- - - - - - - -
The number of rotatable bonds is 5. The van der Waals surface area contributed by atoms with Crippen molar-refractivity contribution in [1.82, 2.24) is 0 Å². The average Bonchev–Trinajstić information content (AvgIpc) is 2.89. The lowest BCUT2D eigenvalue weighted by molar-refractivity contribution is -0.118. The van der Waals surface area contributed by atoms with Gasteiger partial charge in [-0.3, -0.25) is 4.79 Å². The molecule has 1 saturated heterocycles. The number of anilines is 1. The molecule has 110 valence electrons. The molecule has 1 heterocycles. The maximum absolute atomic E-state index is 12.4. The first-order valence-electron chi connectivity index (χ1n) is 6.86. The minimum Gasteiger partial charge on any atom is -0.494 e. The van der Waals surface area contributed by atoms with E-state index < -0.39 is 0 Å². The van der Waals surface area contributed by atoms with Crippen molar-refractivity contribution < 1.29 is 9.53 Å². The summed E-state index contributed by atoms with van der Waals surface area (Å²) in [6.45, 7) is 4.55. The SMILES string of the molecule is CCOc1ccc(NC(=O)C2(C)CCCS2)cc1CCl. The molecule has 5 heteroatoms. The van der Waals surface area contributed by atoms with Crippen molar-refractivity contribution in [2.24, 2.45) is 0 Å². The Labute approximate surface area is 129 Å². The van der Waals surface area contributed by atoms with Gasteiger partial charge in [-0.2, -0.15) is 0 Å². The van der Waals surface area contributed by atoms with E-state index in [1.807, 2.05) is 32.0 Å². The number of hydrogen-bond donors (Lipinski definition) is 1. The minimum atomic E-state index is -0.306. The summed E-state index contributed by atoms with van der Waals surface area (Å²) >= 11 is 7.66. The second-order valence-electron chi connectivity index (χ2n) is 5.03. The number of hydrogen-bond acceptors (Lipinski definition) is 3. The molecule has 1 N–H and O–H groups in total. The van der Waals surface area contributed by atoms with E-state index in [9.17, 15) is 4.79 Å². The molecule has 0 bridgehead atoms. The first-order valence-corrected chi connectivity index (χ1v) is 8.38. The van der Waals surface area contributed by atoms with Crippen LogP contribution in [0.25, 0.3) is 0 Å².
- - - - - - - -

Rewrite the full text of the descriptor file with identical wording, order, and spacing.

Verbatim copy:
The number of rotatable bonds is 5. The van der Waals surface area contributed by atoms with Crippen molar-refractivity contribution in [1.82, 2.24) is 0 Å². The average Bonchev–Trinajstić information content (AvgIpc) is 2.89. The lowest BCUT2D eigenvalue weighted by molar-refractivity contribution is -0.118. The van der Waals surface area contributed by atoms with Gasteiger partial charge in [-0.3, -0.25) is 4.79 Å². The molecule has 1 saturated heterocycles. The number of anilines is 1. The molecule has 110 valence electrons. The molecule has 1 heterocycles. The maximum absolute atomic E-state index is 12.4. The first-order valence-electron chi connectivity index (χ1n) is 6.86. The minimum Gasteiger partial charge on any atom is -0.494 e. The van der Waals surface area contributed by atoms with E-state index < -0.39 is 0 Å². The van der Waals surface area contributed by atoms with Crippen molar-refractivity contribution < 1.29 is 9.53 Å². The summed E-state index contributed by atoms with van der Waals surface area (Å²) in [6.45, 7) is 4.55. The SMILES string of the molecule is CCOc1ccc(NC(=O)C2(C)CCCS2)cc1CCl. The molecule has 5 heteroatoms. The van der Waals surface area contributed by atoms with Crippen molar-refractivity contribution in [2.24, 2.45) is 0 Å². The Labute approximate surface area is 129 Å². The van der Waals surface area contributed by atoms with Gasteiger partial charge in [-0.2, -0.15) is 0 Å². The van der Waals surface area contributed by atoms with E-state index in [1.807, 2.05) is 32.0 Å². The number of hydrogen-bond donors (Lipinski definition) is 1. The minimum atomic E-state index is -0.306. The summed E-state index contributed by atoms with van der Waals surface area (Å²) >= 11 is 7.66. The second-order valence-electron chi connectivity index (χ2n) is 5.03. The number of hydrogen-bond acceptors (Lipinski definition) is 3. The molecule has 1 N–H and O–H groups in total. The van der Waals surface area contributed by atoms with E-state index in [9.17, 15) is 4.79 Å². The molecule has 0 bridgehead atoms. The first-order valence-corrected chi connectivity index (χ1v) is 8.38. The van der Waals surface area contributed by atoms with Crippen LogP contribution in [0.25, 0.3) is 0 Å².